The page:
They closed on her, some of them running along the ground, others ripping through space the way that she did. She could sense words, coming out of their devices and traveling through the air between them. She didn't understand what was said, but she felt the meaning - through desperation, a plan.

Stones rose up from the ground and began to strike her; she waved her hand, and they turned to moths and flew away. In the instant that took her, one of the others reached his will into her chest and pulled. She felt herself torn open, twisted and cracked, bones exposed, bare heart bitten by the cold.

But she was above their world, and her body not subject to its laws. Her ribs spread wider, stretching and reaching, until they surrounded the nearest prey and snapped shut around him.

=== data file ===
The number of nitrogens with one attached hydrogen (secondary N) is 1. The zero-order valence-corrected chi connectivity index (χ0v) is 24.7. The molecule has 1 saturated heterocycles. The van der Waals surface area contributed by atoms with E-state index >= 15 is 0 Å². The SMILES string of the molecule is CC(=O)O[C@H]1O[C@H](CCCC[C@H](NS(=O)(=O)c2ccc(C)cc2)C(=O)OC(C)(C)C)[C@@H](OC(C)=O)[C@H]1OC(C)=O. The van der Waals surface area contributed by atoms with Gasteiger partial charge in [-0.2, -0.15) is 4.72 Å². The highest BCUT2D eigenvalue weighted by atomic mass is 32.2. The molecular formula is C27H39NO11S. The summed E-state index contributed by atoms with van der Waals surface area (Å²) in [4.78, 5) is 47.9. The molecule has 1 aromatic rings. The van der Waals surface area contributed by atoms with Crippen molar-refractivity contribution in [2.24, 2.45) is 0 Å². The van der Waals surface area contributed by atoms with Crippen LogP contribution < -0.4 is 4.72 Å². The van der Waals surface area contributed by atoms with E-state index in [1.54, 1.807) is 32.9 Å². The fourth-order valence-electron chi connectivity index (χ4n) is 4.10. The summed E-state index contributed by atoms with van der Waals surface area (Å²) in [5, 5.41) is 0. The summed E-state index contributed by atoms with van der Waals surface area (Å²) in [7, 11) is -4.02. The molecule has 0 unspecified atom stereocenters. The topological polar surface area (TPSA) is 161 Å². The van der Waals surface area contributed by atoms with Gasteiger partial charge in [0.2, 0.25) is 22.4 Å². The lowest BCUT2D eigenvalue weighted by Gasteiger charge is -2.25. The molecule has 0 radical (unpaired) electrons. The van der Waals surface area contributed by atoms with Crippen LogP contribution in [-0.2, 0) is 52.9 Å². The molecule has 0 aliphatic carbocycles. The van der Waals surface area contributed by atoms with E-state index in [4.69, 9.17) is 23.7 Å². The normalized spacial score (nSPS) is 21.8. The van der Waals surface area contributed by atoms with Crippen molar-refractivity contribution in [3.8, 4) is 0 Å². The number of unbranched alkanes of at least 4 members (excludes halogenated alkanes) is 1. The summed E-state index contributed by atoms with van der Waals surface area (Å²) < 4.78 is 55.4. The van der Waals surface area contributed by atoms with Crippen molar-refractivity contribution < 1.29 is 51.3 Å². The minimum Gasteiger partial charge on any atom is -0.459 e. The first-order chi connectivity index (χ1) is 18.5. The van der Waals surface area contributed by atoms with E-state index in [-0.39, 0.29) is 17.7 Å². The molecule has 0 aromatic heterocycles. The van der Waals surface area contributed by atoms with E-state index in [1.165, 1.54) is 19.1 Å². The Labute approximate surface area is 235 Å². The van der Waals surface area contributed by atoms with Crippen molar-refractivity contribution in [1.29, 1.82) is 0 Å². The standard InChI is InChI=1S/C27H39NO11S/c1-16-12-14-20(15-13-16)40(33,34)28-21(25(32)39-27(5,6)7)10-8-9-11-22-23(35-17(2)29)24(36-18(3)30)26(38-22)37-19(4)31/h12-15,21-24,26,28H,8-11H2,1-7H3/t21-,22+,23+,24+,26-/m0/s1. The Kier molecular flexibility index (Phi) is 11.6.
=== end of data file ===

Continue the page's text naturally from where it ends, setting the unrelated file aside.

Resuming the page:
She felt his screaming from inside his body as her bones extended and tunneled in. She pulled him toward her, reshaping them both, breaking down his form. She would add it to her own. She would add all of them to herself, mind and body, and any others she found, until there was nothing else left, until the only life that existed lived within her-

Then a huge steel net came down over them all. Before she could erase it, the boom came again and an unstoppable force slammed into her legs, shearing them off mid-thigh. She screamed. She was suddenly bristling with darts, falling to the ground, pierced with a spear that began to pour lightning into her shifting flesh.

She screamed again, and her agony blossomed into chaos. Spires of pointed bone shot up from the ground. A monstrous serpent burst roaring from the mountainside. A storm of teeth and thorns howled around her.